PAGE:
Finally the light came on and I knew that there was only one possible answer: all of those stereotypes propagated by our society about queers and instilled in me since I was a kid were wrong, completely wrong. Gays (not "queers", now that I admitted being one to myself) were "normal": they could be great fathers, police officers, and NCO’s; they could have a strong religious faith….they can be whatever they want to be, just like straight people.

Having come to a resolution about being gay and being normal, I had to face the fact that I had a family and two careers going on. Telling my wife was the hardest; telling my children, well, that could wait. We, my wife and I, made a decision to stay married until our youngest son had graduated from high school. There was no way that I could not be an everyday part of my children’s lives; no way, absolutely no way.

I made the decision to set aside the gay part of my life, an active gay life anyway, and chose to continue being a closeted Soldier and police officer, and an out-of-the-closet husband and father. Some might think that was the wrong decision, but every gay or lesbian who is married has to make that decision on their own, doing what they think is best. Married life for my wife and I changed after that, but we were friends, and we did the best we could to raise our children and keep the family together.

The inevitable separation came the summer of our youngest son’s high school graduation; I moved out, and my ex-wife and I moved on with our separate lives. And we remained close friends.

My career as a police officer was over by then, but I continued on in the military – switching from the National Guard to the Army Reserve. Because of the "Don’t Ask, Don’t Tell" policy, I kept my private life private while wearing a uniform.

My military career eventually spanned parts of five different decades, allowed me to travel around the world (and to Iraq in 2003), and ended in 2005 when I finished my career in the duty position of First Sergeant within a Psychological Operations Reserve unit of the Army’s Special Operations Command (USASOC). I took great pride in being a member of that unit and was grateful to be the leader of some extremely intelligent and great Soldiers.

It’s fair to say that being in the military requires personal sacrifices of all service members. For gay and lesbian service members, giving patriotic service to our country requires an additional and unfair sacrifice (staying in the closet) which clearly should not have to be made. Morale suffers needlessly, all too often really good service members are lost to homophobic witch hunts, lives are often irreparably harmed, and for what reason? For no good reason at all.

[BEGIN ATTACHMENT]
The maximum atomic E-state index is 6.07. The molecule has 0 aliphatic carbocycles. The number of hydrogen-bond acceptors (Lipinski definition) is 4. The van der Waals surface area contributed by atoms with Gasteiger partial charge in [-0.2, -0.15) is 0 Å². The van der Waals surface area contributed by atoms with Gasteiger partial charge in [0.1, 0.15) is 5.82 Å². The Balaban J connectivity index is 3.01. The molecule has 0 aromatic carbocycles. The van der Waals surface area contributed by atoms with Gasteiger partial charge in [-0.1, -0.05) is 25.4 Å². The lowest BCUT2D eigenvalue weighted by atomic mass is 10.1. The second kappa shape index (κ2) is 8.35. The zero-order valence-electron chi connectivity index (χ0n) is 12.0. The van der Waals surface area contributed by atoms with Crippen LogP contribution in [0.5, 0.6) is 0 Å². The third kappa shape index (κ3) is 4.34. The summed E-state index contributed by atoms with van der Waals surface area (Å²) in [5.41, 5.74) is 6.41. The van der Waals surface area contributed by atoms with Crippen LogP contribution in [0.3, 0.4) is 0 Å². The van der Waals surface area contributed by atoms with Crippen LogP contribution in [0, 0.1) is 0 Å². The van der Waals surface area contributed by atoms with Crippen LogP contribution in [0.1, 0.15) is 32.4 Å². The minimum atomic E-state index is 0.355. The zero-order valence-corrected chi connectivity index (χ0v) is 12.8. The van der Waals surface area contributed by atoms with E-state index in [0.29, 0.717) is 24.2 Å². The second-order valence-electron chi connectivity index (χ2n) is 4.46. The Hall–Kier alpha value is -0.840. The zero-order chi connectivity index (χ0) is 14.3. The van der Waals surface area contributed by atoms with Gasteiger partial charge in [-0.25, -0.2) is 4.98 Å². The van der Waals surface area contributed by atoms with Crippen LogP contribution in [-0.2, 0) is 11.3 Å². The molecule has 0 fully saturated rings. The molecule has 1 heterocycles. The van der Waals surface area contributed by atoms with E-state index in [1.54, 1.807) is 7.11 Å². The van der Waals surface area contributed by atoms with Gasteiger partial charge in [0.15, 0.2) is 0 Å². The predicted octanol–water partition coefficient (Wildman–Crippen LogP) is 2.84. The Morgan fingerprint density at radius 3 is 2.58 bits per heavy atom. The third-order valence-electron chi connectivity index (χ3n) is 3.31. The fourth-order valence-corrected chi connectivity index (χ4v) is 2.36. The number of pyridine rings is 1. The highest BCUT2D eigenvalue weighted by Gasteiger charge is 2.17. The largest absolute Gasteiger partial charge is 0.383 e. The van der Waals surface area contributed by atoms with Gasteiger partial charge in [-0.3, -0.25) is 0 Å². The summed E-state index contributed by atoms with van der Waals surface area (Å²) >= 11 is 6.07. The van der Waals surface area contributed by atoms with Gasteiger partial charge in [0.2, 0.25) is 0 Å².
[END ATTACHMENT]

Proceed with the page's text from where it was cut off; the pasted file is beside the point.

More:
Now, out of that final closet in which I had kept hidden in far too long, I feel an obligation and duty to speak out to end discrimination against gays and lesbians in our military. I owe that to the gays and lesbians who have given honorable service to our country, to those who currently serve with honor, and to those who would like to serve in the military I love.

More important to me than the awards and medals given to me during my military career are first, the acceptance and love I’ve received from my family before and after coming out to them, and second, the comments I have received from fellow Soldiers after I came out of that final closet imposed by "Don’t Ask, Don’t Tell."

Some of those comments from fellow Soldiers: "You have always been a good person and that is what is most important in life. I have the highest respect for you and the many things you have done for our country, just be yourself and go on with life. There's room on earth for everyone... Thanks for all of your support and please stay in touch."

"First of all, thanks for telling me.  Of course it wouldn't change our friendship …Gregg and I both fully support you and understand all the reasons that you have had to keep it from people that would've accepted it a long time ago."

"... some people, in the military or not, are going to be ignorant or judgmental, but you'd get that in any society in the U.S. and that small percentage is not reason enough to not allow gays/lesbians in the military... because it hurts the military more than helps it." 

"You definitely were a great leader, you were an amazing friend to many, and followed Army values to a T.  And you're going to continue to do even better work, to make the military better and to help to ensure that all who want to serve in the military have the opportunity to do so.  I'm very proud of you, for who you are, for what you've done and what you're continuing to do."

Editors note:
MSG Wes Davy, ret., was awarded an Iraq Campaign Medal, an Army Commendation Medal and eleven other medals and ribbons during his many years of service.